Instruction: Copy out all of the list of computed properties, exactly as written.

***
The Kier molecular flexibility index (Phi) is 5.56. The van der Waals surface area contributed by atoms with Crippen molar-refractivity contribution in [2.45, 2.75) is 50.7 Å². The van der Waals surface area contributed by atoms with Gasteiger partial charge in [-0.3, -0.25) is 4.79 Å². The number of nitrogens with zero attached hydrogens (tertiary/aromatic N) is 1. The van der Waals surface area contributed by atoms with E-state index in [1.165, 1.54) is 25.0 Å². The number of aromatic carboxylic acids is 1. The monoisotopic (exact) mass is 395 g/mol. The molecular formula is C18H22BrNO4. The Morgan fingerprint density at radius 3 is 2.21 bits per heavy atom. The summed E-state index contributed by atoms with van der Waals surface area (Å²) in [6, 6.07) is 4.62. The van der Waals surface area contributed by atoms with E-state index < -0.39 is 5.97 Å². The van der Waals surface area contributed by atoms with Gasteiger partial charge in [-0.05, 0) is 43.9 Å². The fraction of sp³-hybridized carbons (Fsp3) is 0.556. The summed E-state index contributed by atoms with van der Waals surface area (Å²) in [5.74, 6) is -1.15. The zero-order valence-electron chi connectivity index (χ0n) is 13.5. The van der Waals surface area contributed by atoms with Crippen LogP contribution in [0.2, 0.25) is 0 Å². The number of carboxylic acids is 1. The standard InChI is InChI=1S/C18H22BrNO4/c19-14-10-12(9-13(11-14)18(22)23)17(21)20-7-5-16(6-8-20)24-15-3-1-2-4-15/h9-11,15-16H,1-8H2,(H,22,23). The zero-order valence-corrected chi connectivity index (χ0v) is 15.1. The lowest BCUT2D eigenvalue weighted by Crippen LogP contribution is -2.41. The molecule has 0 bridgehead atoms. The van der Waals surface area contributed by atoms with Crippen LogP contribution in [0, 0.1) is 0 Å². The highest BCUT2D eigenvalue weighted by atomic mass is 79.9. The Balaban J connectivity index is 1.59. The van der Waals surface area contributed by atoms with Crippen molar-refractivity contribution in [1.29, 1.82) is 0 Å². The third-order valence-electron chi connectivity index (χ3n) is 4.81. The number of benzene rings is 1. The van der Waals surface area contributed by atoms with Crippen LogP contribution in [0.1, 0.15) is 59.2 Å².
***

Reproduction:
The Kier molecular flexibility index (Phi) is 5.56. The van der Waals surface area contributed by atoms with Crippen molar-refractivity contribution in [2.45, 2.75) is 50.7 Å². The van der Waals surface area contributed by atoms with Gasteiger partial charge in [-0.3, -0.25) is 4.79 Å². The number of nitrogens with zero attached hydrogens (tertiary/aromatic N) is 1. The van der Waals surface area contributed by atoms with E-state index in [1.165, 1.54) is 25.0 Å². The number of aromatic carboxylic acids is 1. The monoisotopic (exact) mass is 395 g/mol. The molecular formula is C18H22BrNO4. The Morgan fingerprint density at radius 3 is 2.21 bits per heavy atom. The summed E-state index contributed by atoms with van der Waals surface area (Å²) in [6, 6.07) is 4.62. The van der Waals surface area contributed by atoms with E-state index < -0.39 is 5.97 Å². The van der Waals surface area contributed by atoms with Gasteiger partial charge in [-0.05, 0) is 43.9 Å². The fraction of sp³-hybridized carbons (Fsp3) is 0.556. The summed E-state index contributed by atoms with van der Waals surface area (Å²) in [5.74, 6) is -1.15. The zero-order valence-electron chi connectivity index (χ0n) is 13.5. The van der Waals surface area contributed by atoms with Crippen LogP contribution in [0.2, 0.25) is 0 Å². The number of carboxylic acids is 1. The standard InChI is InChI=1S/C18H22BrNO4/c19-14-10-12(9-13(11-14)18(22)23)17(21)20-7-5-16(6-8-20)24-15-3-1-2-4-15/h9-11,15-16H,1-8H2,(H,22,23). The zero-order valence-corrected chi connectivity index (χ0v) is 15.1. The lowest BCUT2D eigenvalue weighted by Crippen LogP contribution is -2.41. The molecule has 0 bridgehead atoms. The van der Waals surface area contributed by atoms with Crippen LogP contribution in [0, 0.1) is 0 Å². The highest BCUT2D eigenvalue weighted by atomic mass is 79.9. The Balaban J connectivity index is 1.59. The van der Waals surface area contributed by atoms with Crippen molar-refractivity contribution in [1.29, 1.82) is 0 Å². The third-order valence-electron chi connectivity index (χ3n) is 4.81. The number of benzene rings is 1. The van der Waals surface area contributed by atoms with Crippen LogP contribution in [0.1, 0.15) is 59.2 Å².